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Five Mutual Fund Tax Rules

- Alan Lavine and Gail Liberman



It could be time to consider tax changes in your mutual fund investments. But always check with your accountant or financial advisor first.

Here are the general year-end rules of thumb:

  • Don't buy a new taxable fund unless you check with the fund first. Most funds distribute capital gains in December. If you buy a fund now, you risk paying capital gains taxes on your prorated share of the fund's profits for the entire year.

    If you buy a new fund, make sure it's a fund that has capital losses on its trades for the year. Those losses can be carried forward next year. This way, any capital gains that fund experiences are reduced by the prior year's losses.

    So where do you look for funds with capital losses? Check into funds with good long-term track records that invest in the following types of assets.ye Large company growth stock funds, on average, are down -3 percent or more this year.

  • Technology, precious metals and utility stock funds have declined at double-digit rates this year.

  • Consider mutual fund swaps if you want to write off losses. Say you have a stock fund that lost money this year: Sell the fund, wait 31 days, then buy that same fund back. This way, you can write of the loss. Beware that the IRS disallows this tactic if you fail to wait more than one month to buy back the fund.

    Another option: Consider selling your fund and buying a similar fund immediately and write off the loss.

    However, some experts warn that you should avoid these tactics on exchange traded funds that represent the S&P 500 or other stock market indexes if they're with different companies. With an exchange traded fund, you own shares in a basket of stocks, traded on a stock exchange. The IRS, some believe, could disallow loss write-offs on such an exchange traded fund swap on grounds that you're buying and selling the same underlying investments.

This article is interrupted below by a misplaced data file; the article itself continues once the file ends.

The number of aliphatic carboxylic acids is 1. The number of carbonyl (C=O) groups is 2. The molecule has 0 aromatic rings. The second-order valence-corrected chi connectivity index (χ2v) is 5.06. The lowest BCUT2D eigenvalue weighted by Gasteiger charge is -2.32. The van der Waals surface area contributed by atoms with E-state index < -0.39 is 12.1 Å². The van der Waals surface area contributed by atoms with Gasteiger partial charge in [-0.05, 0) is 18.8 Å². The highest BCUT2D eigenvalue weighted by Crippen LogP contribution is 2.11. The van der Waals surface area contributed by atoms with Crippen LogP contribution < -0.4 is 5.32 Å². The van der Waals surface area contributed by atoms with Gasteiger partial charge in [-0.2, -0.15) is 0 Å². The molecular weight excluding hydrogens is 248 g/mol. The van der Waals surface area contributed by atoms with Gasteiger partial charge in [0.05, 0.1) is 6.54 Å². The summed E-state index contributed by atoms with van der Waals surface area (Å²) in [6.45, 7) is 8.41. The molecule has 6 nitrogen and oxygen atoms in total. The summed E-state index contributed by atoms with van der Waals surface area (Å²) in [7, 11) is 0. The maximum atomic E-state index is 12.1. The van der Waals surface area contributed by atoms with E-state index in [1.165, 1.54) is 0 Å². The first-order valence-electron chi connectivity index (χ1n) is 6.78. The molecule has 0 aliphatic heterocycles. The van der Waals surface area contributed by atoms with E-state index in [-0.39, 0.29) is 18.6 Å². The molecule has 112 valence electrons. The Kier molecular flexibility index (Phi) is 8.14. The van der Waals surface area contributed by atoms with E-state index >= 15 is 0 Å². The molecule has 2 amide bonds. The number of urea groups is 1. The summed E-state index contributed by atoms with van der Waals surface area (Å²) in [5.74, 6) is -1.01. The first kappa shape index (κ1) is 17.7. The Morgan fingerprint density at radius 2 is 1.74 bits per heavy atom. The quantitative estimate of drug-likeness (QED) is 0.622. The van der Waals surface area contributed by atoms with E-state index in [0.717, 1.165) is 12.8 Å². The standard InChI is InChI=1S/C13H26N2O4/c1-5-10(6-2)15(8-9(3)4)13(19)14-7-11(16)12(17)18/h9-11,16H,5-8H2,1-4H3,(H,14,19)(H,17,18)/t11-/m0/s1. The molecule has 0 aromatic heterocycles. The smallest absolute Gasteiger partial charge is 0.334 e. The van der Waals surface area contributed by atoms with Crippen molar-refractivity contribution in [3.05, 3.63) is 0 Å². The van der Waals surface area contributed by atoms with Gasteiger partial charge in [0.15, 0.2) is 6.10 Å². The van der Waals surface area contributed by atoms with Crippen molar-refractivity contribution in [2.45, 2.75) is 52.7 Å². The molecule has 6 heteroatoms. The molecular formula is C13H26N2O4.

• Consider keeping bond mutual funds that pay interest in tax-deferred retirement savings accounts. This way, you should not pay taxes on the income until you retire.

  • Keep mutual funds that don't distribute income in taxable accounts.

  • Place tax-managed stock funds in taxable accounts. Mutual fund groups, like Vanguard, offer low-cost stock funds that keep taxable distributions to a minimum.

  • If you are in a high tax-bracket, consider tax-free municipal bonds. This way, you won't pay taxes on the income.

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    Alan Lavine and Gail Liberman are husband and wife columnist and authors of The Complete Idiot's Guide To Making Money With Mutual Funds, (Alpha Books). Al and Gail's new book is Rags to Retirement, (Alpha Books).


    To read more columns, please visit the column archive.




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